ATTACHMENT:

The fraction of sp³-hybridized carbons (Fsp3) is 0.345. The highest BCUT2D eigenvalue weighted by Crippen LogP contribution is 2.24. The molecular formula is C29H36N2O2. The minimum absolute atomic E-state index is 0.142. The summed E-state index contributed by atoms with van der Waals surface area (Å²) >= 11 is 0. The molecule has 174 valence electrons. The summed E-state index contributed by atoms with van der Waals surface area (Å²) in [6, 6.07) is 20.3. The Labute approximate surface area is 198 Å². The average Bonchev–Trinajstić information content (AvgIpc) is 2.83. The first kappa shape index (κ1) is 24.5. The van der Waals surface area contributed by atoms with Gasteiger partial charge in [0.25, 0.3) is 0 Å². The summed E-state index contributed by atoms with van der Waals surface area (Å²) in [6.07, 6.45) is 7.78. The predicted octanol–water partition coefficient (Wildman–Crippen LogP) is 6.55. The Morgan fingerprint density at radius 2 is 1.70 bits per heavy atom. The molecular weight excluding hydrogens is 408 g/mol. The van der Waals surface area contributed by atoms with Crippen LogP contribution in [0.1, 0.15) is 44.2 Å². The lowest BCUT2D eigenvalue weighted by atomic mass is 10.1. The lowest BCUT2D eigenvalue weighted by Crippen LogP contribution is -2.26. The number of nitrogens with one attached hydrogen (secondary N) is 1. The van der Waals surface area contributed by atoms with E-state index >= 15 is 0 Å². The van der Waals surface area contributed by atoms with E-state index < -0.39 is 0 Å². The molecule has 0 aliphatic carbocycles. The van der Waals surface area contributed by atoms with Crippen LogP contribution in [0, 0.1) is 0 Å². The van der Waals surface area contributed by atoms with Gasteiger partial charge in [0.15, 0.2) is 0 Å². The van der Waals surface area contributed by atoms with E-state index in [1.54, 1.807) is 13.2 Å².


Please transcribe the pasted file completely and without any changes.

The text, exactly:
The fraction of sp³-hybridized carbons (Fsp3) is 0.345. The highest BCUT2D eigenvalue weighted by Crippen LogP contribution is 2.24. The molecular formula is C29H36N2O2. The minimum absolute atomic E-state index is 0.142. The summed E-state index contributed by atoms with van der Waals surface area (Å²) >= 11 is 0. The molecule has 174 valence electrons. The summed E-state index contributed by atoms with van der Waals surface area (Å²) in [6, 6.07) is 20.3. The Labute approximate surface area is 198 Å². The average Bonchev–Trinajstić information content (AvgIpc) is 2.83. The first kappa shape index (κ1) is 24.5. The van der Waals surface area contributed by atoms with Gasteiger partial charge in [0.25, 0.3) is 0 Å². The summed E-state index contributed by atoms with van der Waals surface area (Å²) in [6.07, 6.45) is 7.78. The predicted octanol–water partition coefficient (Wildman–Crippen LogP) is 6.55. The Morgan fingerprint density at radius 2 is 1.70 bits per heavy atom. The molecular weight excluding hydrogens is 408 g/mol. The van der Waals surface area contributed by atoms with Crippen LogP contribution in [0.1, 0.15) is 44.2 Å². The lowest BCUT2D eigenvalue weighted by atomic mass is 10.1. The lowest BCUT2D eigenvalue weighted by Crippen LogP contribution is -2.26. The number of nitrogens with one attached hydrogen (secondary N) is 1. The van der Waals surface area contributed by atoms with E-state index >= 15 is 0 Å². The van der Waals surface area contributed by atoms with E-state index < -0.39 is 0 Å². The molecule has 0 aliphatic carbocycles. The van der Waals surface area contributed by atoms with Crippen LogP contribution in [0, 0.1) is 0 Å². The van der Waals surface area contributed by atoms with Gasteiger partial charge in [0.15, 0.2) is 0 Å². The van der Waals surface area contributed by atoms with E-state index in [1.54, 1.807) is 13.2 Å².